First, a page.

The third Women in Neurology Session: is the landscape really changing with respect to the gender gap?
The “Challenges in for Women in Neurology” lunch session took place for the third time at EAN 2017 and featured three successful practitioners from different fields.
The first speaker was Dr. Marieke Dekker, a Dutch neurologist working in Tanzania, who outlined the current situation for African neurologists. She highlighted the importance of having a high level of knowledge of clinical neurology in a country where access to investigations such as MRI, CT and other neurophysiological testing facilities is very limited. She told the audience that “the ophthalmoscope is nearly always the only instrument available to make a diagnosis in our clinical practice”. She pointed out the health issues that African women face during their lives, especially those related to pregnancy and the delivery period. Dr Dekker also spoke about the challenges she is confronted with as a neurologist and mother of six children, as well as moving from the Netherlands to Tanzania.
The second speaker was Dr. Augustine Charway Felli from Accra, Ghana, who talked about her amazing career which has taken her from Russia – where she studied medicine and obtained her PhD – to Ghana – where she is currently working as one of the six neurologists in the whole of the country. Particularly interesting was the fact that when she returned to Ghana in 2007, there was only one practicing neurologist in the whole country. The doctor-patient ratio in Ghana is 1:40,000. In 2015 she founded the African Academy of Neurology and became the only female on its board. However, two women will sit on the next board for the period 2017-19. She is changing the face of neurology and medicine in Ghana, and she encouraged the audience to drive forward ideas and professional opportunities because she believes that we can change the world of neurology if we really believe in this challenge. She discussed the problems of sexism, ageism and racism faced by professional women in Africa. As a mother of two she explained the everyday difficulties she is confronted with in finding a balance between her work and family commitments. The take-home message from Dr. Charway Felli’s talk was a quote from a poem by Maya Angelou: “You may write me down in history, with your bitter, twisted lies, you may tread me in the very dirt, but still, like dust, I’ll rise.”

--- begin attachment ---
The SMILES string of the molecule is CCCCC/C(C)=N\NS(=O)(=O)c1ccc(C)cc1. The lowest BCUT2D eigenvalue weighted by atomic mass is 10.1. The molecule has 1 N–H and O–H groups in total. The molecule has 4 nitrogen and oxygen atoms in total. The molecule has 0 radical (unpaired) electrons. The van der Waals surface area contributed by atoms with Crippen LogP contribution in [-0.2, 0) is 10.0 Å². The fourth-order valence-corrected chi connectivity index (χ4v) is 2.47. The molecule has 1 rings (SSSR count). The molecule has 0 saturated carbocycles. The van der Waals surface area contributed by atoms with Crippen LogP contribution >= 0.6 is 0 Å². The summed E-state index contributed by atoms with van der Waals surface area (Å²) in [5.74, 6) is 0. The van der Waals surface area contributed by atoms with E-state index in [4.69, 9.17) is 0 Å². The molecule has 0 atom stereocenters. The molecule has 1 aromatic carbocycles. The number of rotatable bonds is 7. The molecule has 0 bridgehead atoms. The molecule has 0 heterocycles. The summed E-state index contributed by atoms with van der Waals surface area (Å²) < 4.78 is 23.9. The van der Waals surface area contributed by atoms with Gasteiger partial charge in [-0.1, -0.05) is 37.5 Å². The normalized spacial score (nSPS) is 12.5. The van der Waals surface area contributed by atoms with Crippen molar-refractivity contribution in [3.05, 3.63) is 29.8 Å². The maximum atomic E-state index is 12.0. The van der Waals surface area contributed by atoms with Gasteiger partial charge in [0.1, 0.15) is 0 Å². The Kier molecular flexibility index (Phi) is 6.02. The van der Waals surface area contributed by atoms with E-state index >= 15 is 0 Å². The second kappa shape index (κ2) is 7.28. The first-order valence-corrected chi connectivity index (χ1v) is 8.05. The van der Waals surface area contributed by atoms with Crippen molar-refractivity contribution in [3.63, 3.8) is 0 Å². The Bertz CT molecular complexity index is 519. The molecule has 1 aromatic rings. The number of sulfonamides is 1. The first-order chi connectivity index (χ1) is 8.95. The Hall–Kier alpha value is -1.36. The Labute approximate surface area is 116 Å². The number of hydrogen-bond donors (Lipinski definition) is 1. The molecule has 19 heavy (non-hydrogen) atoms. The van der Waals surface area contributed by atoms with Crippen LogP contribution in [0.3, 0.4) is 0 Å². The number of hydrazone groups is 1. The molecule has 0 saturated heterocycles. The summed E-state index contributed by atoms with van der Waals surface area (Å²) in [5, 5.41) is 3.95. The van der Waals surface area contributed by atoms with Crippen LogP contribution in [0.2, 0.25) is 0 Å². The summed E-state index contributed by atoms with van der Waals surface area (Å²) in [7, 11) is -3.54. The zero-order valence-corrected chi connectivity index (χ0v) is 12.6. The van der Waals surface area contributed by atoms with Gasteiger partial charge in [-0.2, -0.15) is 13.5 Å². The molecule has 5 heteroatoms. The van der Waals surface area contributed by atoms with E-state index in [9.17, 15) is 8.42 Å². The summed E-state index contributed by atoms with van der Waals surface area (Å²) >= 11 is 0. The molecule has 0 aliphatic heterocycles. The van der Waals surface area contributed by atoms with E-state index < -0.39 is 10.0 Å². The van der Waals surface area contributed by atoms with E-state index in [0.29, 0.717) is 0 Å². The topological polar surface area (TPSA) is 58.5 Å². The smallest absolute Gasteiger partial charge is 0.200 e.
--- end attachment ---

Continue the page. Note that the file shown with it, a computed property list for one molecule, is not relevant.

Prof Pille Taba from Tartu, Estonia concluded the workshop with an overview of the current situation of neurology in Estonia, which has 100 specialists and six centres with neurological departments. She discussed the main issue for female academics in medicine, namely the requirement for multitasking skills. Women are expected to take care of family members (parents, children and husbands), and work in clinical practice as well as education (teaching) and research. The obvious question is: how can women have their own lives? She shared some ideas on how to overcome these challenges, talking about her children and grandchildren and being a professor of neurology. The main issue for junior female neurologists is the difficult choice between children, training in neurology and a PhD. She told the audience how she has tried to deal with these issues in her private and professional life. Key challenges and factors to consider are finding a good supervisor; starting research during a medical degree; studying, not working until morning but rather starting early in the morning; learning to make choices but also how to say no; and finding time for pleasure and recharging your batteries!
At the end of this workshop the sentence that was going through my mind was “never give up!”
I look forward to seeing you at the fourth “Challenges for Women in Neurology” session in Lisbon!
By Antonella Macerollo